That apple pie was eaten long ago or got burnt in the oven, depending on how you look at things. One of the biggest mistakes our parents and grandparents made was to shed their identity in favor of becoming American. Their progeny have become a breed of self-described “white mutts” who have no sense of their heritage or culture, and certainly have no ethnic affinity with the various Anglo-German groups to whom the term should more aptly be applied.

                  There is no turning back from multiculturalism. We have to shed that outmoded notion of the homogeneous American society. The only recourse we have is to go back to our own roots.

                  • Tim R. Mortiss says

                    Yes, and this is why I now sprinkle my conversation with such ethnic phrases as: “I say, old chap, hard cheese!” ; “Keep your pecker up”, and the like.

                    And when I’m at church, I just close my eyes and think of England!

                    • Johann Sebastian says

                      Tim R. Mortiss says:
                      May 24, 2014 at 6:15 pm

                      “Keep your pecker up”.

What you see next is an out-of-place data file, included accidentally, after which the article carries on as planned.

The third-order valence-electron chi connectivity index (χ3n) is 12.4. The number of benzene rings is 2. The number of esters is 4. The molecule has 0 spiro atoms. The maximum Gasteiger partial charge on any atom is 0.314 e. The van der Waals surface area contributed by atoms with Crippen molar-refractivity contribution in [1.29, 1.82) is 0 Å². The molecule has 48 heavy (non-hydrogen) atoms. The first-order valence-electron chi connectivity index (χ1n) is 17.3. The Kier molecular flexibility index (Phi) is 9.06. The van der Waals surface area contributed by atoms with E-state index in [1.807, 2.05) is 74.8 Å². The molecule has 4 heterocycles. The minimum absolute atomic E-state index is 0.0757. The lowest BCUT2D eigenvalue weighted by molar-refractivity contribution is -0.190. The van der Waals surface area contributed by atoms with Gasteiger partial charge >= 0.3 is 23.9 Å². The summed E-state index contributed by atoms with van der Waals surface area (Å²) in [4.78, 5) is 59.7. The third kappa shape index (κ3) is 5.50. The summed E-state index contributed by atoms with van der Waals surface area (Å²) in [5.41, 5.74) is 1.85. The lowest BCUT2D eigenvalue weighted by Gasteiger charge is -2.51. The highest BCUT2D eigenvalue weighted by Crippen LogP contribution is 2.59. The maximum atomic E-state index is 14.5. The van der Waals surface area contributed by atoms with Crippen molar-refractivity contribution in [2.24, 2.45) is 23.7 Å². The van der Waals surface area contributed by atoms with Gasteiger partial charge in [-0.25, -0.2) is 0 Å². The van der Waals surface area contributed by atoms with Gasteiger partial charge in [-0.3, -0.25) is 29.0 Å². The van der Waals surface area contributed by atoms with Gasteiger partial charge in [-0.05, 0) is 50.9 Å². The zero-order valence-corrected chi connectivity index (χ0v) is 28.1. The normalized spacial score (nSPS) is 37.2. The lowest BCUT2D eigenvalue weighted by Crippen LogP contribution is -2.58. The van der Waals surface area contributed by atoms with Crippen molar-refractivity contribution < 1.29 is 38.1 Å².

…with Viagra

                    • Tim R. Mortiss says

                      No, Johann, the yanks would say “keep a stiff upper lip”. I’m just connecting with my ethnic roots! Cheerio!

                      I’ve never heard of your “Anglo-Germans”, though. Are they mythical beasts like the Jabberwock? Our forpal plades ko snicker snack? Vee Anklo-Chermans– vee haf vays of mekking you speak—- English!

                      Where does one find these “anglo-german groups”?

              • Yes, at most the Bolsheviks/Communist Party had a membership of about 5% of the Soviet people. It was a small gaggle of “infiltrators”, led by V. Lenin, whom the Germans put on a train into Russia in order to destabilize it during WWI. Well it worked, but it did not play out exactly as the Germans would have liked.

                As to America’s demographic problem: The problem here is the drain on social and retirement services of an aging population. While we are not shrinking due to immigration, the ratio of retired to working is so high as to be unsustainable in the long run. It’s an ongoing series of “crises”. Higher birth rates would solve that problem.

                Also, I disagree with your assertion about the children of immigrants being as American as apple pie. While the children do tend to learn English, their identity is forever mixed at best. In a way, that is a compliment. Their culture is stronger than our non-culture.

                • Michael Bauman says

                  Given the utilitarian culture of abortion in this country and the anti-family economy a higher birthrate is unlikely. A higher, artificial death rate among the “aging population” is more likely.